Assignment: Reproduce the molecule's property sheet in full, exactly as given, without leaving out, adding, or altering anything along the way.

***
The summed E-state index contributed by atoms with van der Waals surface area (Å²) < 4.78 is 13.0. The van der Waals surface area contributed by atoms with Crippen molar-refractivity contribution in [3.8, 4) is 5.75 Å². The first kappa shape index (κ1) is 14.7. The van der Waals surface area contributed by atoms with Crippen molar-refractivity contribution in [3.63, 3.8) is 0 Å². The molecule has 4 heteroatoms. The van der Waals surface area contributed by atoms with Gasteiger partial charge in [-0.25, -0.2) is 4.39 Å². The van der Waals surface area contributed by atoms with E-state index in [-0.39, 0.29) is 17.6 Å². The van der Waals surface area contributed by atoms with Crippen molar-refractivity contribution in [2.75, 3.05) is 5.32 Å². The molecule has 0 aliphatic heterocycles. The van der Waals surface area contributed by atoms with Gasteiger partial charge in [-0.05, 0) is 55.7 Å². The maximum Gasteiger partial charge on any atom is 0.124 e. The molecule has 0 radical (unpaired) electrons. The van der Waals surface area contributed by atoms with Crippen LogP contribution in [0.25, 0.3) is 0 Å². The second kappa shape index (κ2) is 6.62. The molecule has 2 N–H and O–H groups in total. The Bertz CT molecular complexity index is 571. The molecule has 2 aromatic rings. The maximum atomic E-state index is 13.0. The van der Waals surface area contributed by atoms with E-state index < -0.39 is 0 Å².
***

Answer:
The summed E-state index contributed by atoms with van der Waals surface area (Å²) < 4.78 is 13.0. The van der Waals surface area contributed by atoms with Crippen molar-refractivity contribution in [3.8, 4) is 5.75 Å². The first kappa shape index (κ1) is 14.7. The van der Waals surface area contributed by atoms with Crippen molar-refractivity contribution in [3.63, 3.8) is 0 Å². The molecule has 4 heteroatoms. The van der Waals surface area contributed by atoms with Gasteiger partial charge in [-0.25, -0.2) is 4.39 Å². The van der Waals surface area contributed by atoms with E-state index in [-0.39, 0.29) is 17.6 Å². The van der Waals surface area contributed by atoms with Crippen molar-refractivity contribution in [2.75, 3.05) is 5.32 Å². The molecule has 0 aliphatic heterocycles. The van der Waals surface area contributed by atoms with Gasteiger partial charge in [-0.05, 0) is 55.7 Å². The maximum Gasteiger partial charge on any atom is 0.124 e. The molecule has 0 radical (unpaired) electrons. The van der Waals surface area contributed by atoms with Crippen LogP contribution in [0.25, 0.3) is 0 Å². The second kappa shape index (κ2) is 6.62. The molecule has 2 N–H and O–H groups in total. The Bertz CT molecular complexity index is 571. The molecule has 2 aromatic rings. The maximum atomic E-state index is 13.0. The van der Waals surface area contributed by atoms with E-state index < -0.39 is 0 Å².